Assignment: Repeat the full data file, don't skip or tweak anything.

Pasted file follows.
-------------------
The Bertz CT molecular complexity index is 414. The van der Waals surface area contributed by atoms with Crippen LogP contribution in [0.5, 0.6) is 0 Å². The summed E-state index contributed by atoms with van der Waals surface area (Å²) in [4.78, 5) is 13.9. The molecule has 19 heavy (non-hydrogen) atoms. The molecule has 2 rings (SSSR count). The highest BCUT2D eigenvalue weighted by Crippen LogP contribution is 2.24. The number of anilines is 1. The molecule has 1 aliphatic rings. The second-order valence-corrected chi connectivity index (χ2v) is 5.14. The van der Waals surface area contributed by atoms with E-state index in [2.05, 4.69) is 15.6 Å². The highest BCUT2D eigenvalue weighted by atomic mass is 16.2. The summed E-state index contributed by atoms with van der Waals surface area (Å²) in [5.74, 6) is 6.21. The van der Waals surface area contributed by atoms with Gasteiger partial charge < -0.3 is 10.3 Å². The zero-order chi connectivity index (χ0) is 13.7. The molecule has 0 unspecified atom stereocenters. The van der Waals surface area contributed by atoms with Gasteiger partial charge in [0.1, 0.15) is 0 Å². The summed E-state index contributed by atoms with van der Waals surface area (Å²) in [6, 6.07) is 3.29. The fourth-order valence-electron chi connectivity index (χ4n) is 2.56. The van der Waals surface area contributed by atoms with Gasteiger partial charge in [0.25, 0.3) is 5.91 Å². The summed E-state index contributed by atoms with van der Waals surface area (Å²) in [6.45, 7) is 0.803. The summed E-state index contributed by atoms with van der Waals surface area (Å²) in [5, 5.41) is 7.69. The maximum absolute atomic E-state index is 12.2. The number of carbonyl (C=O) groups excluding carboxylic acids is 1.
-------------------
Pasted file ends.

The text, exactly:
The Bertz CT molecular complexity index is 414. The van der Waals surface area contributed by atoms with Crippen LogP contribution in [0.5, 0.6) is 0 Å². The summed E-state index contributed by atoms with van der Waals surface area (Å²) in [4.78, 5) is 13.9. The molecule has 19 heavy (non-hydrogen) atoms. The molecule has 2 rings (SSSR count). The highest BCUT2D eigenvalue weighted by Crippen LogP contribution is 2.24. The number of anilines is 1. The molecule has 1 aliphatic rings. The second-order valence-corrected chi connectivity index (χ2v) is 5.14. The van der Waals surface area contributed by atoms with E-state index in [2.05, 4.69) is 15.6 Å². The highest BCUT2D eigenvalue weighted by atomic mass is 16.2. The summed E-state index contributed by atoms with van der Waals surface area (Å²) in [5.74, 6) is 6.21. The van der Waals surface area contributed by atoms with Gasteiger partial charge < -0.3 is 10.3 Å². The zero-order chi connectivity index (χ0) is 13.7. The molecule has 0 unspecified atom stereocenters. The van der Waals surface area contributed by atoms with Gasteiger partial charge in [0.1, 0.15) is 0 Å². The summed E-state index contributed by atoms with van der Waals surface area (Å²) in [6, 6.07) is 3.29. The fourth-order valence-electron chi connectivity index (χ4n) is 2.56. The van der Waals surface area contributed by atoms with Gasteiger partial charge in [0.25, 0.3) is 5.91 Å². The summed E-state index contributed by atoms with van der Waals surface area (Å²) in [6.45, 7) is 0.803. The summed E-state index contributed by atoms with van der Waals surface area (Å²) in [5, 5.41) is 7.69. The maximum absolute atomic E-state index is 12.2. The number of carbonyl (C=O) groups excluding carboxylic acids is 1.